Reflection at a Fixed End

A fixed end is the end of the a medium that is held steady so it cannot move.  When an incident wave reaches a fixed end, the wave is reflected back to the source, but the wave is also inverted.  When the wave is inverted, a crest becomes a trough, and a trough becomes a crest.  Just before the wave hits the fixed end, the portion of the medium that is just before the end is stretched in one direction (upwards for example).  Since the end is fixed, it cannot move, and the portion before the end is pulled to the other side.   An analogy is if you stretch a slingshot back, and let go, the elastic of the slingshot will be thrown onto the other side of the slingshot.  The same effect happens in a medium.  The medium is stretched and then slingshotted onto the other side due to the end being fixed.  In the above applet, you can see how a wave pulse is reflected on a fixed end by choosing the “fixed end” option and creating a wave pulse.

Reflection at an Open End

An open end of a medium is allowed to freely move as the wave passes through it.  When the end of the medium is left open, the wave reflects, but it is not inverted as it is when the end is fixed.  When the wave reaches the free end and the free end is at its highest point, the tension between the end and the portion of the string just before the free end causes the free end to move down while pulling the other up.  This causes a wave to be sent back on the same side.

Wave Transmission

When there is an interface between two mediums, a wave passing through the interface will be affected based on if the wave is moving from a slow medium to a fast medium, or if the wave is moving from a fast medium to a slow medium.  The wave’s speed in a medium is dependant on the tension, T_F (the subscript F indicates that it is a force, so it is not confused with the period, T) in the medium as well as the linear mass density,  \mu (the mass per unit length).   You may change the speed of the wave in the above applet by either changing the tension or the mass of the two strings.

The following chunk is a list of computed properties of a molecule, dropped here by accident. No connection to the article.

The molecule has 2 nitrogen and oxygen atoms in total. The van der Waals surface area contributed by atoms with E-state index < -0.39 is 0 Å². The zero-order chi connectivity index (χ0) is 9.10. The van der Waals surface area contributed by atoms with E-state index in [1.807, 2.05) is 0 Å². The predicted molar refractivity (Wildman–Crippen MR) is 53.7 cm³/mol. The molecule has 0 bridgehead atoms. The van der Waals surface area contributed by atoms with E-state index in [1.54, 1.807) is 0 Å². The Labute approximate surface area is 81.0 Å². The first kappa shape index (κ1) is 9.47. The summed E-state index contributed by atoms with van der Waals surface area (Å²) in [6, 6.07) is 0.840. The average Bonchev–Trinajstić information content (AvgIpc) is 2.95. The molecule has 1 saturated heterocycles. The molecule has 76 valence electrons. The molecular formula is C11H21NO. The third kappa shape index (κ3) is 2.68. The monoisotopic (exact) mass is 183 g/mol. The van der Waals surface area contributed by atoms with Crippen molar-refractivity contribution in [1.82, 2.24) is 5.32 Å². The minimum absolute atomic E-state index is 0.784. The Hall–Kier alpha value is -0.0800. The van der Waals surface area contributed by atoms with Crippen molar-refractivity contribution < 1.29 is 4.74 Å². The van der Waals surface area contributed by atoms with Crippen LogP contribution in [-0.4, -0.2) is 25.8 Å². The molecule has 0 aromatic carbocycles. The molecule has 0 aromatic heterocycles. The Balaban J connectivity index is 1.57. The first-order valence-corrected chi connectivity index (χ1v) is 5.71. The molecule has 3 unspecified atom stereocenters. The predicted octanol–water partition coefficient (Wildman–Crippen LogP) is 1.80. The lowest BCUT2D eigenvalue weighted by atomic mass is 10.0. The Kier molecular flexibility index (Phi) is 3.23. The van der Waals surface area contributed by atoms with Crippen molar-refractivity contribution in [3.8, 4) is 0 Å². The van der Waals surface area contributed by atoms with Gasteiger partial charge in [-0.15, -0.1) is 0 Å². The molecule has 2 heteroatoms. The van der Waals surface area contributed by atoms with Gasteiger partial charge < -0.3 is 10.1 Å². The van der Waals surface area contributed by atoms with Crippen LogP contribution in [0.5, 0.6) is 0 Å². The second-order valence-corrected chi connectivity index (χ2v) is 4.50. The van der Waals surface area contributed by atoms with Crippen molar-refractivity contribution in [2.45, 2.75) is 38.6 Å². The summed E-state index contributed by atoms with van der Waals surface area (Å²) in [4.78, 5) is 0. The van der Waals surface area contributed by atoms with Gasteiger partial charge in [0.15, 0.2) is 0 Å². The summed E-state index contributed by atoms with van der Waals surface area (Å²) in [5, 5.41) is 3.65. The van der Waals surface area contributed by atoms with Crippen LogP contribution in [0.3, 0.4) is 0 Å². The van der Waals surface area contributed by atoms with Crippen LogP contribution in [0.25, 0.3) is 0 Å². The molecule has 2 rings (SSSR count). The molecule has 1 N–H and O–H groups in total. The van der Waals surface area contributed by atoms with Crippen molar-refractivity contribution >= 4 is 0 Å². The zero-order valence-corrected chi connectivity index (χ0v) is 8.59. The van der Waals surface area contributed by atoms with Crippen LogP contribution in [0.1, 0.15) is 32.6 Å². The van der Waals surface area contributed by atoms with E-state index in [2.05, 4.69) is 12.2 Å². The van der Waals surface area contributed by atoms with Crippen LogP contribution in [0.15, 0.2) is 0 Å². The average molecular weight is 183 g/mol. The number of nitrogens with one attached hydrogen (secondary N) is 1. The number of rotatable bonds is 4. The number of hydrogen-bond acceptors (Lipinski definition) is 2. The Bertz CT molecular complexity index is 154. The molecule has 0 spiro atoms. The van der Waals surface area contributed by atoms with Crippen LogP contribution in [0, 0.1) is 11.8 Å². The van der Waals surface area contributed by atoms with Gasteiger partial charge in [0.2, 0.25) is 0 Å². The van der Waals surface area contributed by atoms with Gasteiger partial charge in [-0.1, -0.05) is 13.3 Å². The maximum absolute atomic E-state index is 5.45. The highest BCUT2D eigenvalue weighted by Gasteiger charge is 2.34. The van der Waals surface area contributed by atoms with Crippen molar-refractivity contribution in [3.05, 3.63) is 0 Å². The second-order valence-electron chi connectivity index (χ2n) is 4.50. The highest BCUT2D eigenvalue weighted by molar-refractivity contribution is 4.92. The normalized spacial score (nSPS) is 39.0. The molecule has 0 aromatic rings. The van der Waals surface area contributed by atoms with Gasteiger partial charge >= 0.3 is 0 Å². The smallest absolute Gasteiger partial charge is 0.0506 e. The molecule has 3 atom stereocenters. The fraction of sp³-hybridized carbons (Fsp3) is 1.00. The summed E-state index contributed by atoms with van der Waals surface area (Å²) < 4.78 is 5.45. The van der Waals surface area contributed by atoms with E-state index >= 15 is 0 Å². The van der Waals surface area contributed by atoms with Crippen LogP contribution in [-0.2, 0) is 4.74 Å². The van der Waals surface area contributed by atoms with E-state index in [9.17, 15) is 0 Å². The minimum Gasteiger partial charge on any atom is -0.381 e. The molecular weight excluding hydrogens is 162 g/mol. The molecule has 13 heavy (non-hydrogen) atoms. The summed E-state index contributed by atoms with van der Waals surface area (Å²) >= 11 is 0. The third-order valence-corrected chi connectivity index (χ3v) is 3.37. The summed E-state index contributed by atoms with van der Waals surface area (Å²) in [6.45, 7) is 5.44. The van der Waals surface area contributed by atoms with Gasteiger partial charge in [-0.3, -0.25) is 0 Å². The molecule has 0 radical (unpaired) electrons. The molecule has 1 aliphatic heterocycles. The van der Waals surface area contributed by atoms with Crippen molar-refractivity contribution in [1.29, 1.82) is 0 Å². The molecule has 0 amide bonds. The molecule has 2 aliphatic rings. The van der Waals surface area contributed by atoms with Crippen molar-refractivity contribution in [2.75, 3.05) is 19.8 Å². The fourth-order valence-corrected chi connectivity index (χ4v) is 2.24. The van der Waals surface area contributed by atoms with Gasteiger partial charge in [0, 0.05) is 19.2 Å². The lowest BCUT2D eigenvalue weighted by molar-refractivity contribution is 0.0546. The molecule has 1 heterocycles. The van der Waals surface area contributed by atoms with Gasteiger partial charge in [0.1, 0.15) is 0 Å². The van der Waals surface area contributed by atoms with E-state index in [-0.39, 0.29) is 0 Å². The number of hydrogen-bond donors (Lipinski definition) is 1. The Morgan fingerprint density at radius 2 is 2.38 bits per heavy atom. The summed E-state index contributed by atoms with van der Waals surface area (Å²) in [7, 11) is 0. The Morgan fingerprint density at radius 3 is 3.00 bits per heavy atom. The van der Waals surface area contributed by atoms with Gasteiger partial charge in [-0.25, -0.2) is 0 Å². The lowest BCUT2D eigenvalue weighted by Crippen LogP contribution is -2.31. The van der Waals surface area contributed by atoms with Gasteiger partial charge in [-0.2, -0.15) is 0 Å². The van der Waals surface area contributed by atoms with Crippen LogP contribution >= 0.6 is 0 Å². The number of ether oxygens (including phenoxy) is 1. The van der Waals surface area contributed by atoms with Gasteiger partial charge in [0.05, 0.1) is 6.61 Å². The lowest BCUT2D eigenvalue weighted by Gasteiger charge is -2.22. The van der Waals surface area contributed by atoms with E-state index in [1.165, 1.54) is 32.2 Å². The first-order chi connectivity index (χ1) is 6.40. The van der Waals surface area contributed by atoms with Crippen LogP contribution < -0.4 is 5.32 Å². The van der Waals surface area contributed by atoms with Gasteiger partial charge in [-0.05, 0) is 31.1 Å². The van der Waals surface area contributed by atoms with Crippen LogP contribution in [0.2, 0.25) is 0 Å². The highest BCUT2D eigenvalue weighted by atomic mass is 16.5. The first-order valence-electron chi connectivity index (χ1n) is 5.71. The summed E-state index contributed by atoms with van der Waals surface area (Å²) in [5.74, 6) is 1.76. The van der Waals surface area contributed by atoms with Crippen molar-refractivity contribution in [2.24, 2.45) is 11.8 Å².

v = \sqrt{ \frac{T_F}{\mu} }


Take the case where a wave is travelling from a fast medium to a slow medium.  In the fast medium, either the tension is higher or the mass density is lower than in the slow medium.  In either case, trying to displace the particles in the slow medium is harder, so the wave coming from the fast medium feels like it has hit a fixed end and undergoes an inverted reflection.  Although since the end is not completely fixed, some of the energy is transferred into the slow medium and a wave is created on the same side as the incident wave.

Now consider the case of a wave travelling from a slow medium to a fast medium.  Since the fast medium has higher tension or lower mass density, the incoming wave has an easier time displacing the medium at the junction, the incoming wave feels like it has hit a free end so the reflected wave is not inverted.  Again some of the energy is sent into the other medium which creates a wave on the same side as the incident wave.

6 Responses to “Mechanical Waves”

  1. alex nion 16 Dec 2008 at 12:36 pm

    Wicked app!

  2. Yud Reishon 26 Mar 2009 at 9:51 am

    Great stuff! Used the applet to demonstrate the concept to my kids, they loved it!

    Thanks much, Yud

  3. raghavon 30 Mar 2009 at 5:05 am

    this demonstration really helped me in understanding wave motion clearly. thanks

  4. ZLHon 25 Apr 2009 at 2:00 pm

    Great app guys; excellent website. I’ll be circulating it.

  5. Physics studenton 25 Apr 2009 at 9:15 pm

    AWESOME page! Helped so much! Thanks!

  6. Anonymouson 08 May 2009 at 2:09 am

    This is awesome- it really helped me with my wave project for my physics class
    thanks! =)